If the materialist evaluation of people is correct, sooner or later—it now looks like later!—Muslims in North Africa and the Middle East will turn against their theological firebrands in conscious pursuit of the god of modern convenience, just as, in many ways, Europe did after the deflation of Christianity by the bitter experiences of the World War I and II. But people are rational, if at all, only over the long run: 150 years after the abolition of slavery, many white Americans still regard black people as subhuman, even when that brand of thinking contradicts their self-interests!

As scholar William McCants explains in his recent book, The ISIS Apocalypse, Al Qaeda under bin Laden presumed a different interpretation of prophecies from the Sunni hadith. He thought that the End Times would be brought about by a series of sequential actions. First, the “far enemy,” i.e., what ISIS calls “Rome,” had to be provoked into invading the Muslim Middle East. That, bin Laden and his co-thinkers believed, would unite all Muslims under the banner of their faith and reveal the “near enemies,” dictators and apostate lackeys, as deserving overthrow. Once the near enemies were gone, Al Qaeda would unify its multi-national but Muslim base, establish its caliphate and prepare for the battle of Dabiq. The impatient ISIS has collapsed these stages, and no doubt, al-Baghdadi cites chapter and verse to justify his view.

McCants’ work shows nearly a nostalgia for the years of Al Qaeda’s hegemony, apparently because it elaborated a strategy with a material aim: military victory. But from a purely theological standpoint, the outcome of any final battle is a matter of indifference, since God’s plan cannot be questioned. In the eyes of believers, God is not a politician or celebrity; he is great not because he is popular but because he is supreme. In looking back on the debacle that befell them, the handful of Davidian survivors cannot explain why they lived and their loved ones died. But they are convinced that Mt.Carmel’s fate was God’s will and was therefore just. They even show a certain envy for their dead.

Scriptural debate, no doubt ongoing among Muslim End-Timers, is beyond the linguistic reach and maybe the intellectual reach of the western press, whose operators Marx would have deemed “vulgar materialists.” Though Muslim theological debates are “ideological” in the derisory sense that Marx used the term, they are not beside the point. Even if debating theology is irrational, believers must cite the holy writs to justify what they’ve concluded by instinctual or idiosyncratic means, however inscrutable those may be. They must rationalize what they believe, and when they do not have the magic words at the ready, stasis—doubt and delay—set in. Even David Koresh had to claim the authority of ancient texts. Before he could successfully cast himself as the Word made flesh, he had to point to biblical passages saying that such a transformation was possible in our times.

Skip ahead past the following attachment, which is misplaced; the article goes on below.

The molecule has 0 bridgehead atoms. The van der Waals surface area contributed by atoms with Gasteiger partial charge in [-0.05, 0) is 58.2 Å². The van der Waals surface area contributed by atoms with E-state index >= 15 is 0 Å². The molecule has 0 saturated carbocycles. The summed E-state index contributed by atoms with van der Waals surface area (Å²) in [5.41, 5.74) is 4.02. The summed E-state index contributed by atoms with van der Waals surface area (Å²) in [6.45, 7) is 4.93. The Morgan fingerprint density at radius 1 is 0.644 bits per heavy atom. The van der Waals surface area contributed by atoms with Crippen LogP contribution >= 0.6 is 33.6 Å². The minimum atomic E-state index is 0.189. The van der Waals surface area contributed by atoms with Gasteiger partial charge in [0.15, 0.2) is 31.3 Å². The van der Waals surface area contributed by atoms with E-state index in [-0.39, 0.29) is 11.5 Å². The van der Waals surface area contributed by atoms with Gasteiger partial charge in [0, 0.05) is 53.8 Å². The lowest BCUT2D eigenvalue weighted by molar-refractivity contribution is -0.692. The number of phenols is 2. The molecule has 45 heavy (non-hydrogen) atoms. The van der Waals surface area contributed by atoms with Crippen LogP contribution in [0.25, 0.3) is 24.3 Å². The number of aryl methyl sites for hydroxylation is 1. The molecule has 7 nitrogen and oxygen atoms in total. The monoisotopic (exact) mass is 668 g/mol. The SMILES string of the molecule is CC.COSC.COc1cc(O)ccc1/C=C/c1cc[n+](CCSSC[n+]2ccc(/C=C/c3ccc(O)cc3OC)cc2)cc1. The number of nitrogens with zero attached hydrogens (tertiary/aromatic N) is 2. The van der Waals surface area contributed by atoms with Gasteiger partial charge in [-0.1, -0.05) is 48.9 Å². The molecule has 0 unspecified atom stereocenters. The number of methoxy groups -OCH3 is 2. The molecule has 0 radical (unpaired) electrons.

Today the West thinks it is awaiting material changes–treaties and coalitions, superdrones–that will lead to the defeat of ISIS. Yet almost all of Koresh’s followers stayed inside Mt. Carmel though they knew they were badly outgunned. They believed that at the last minute God would save them from peril, if not on earth, then in Paradise: obeying his wishes was all that mattered. In the secular world, religious devotion and theological debate is pointless and incomprehensible. But without it, Dabiq may become Mt. Carmel writ large.

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Dick J. Reavis is a Texas journalist and the author of The Ashes of Waco.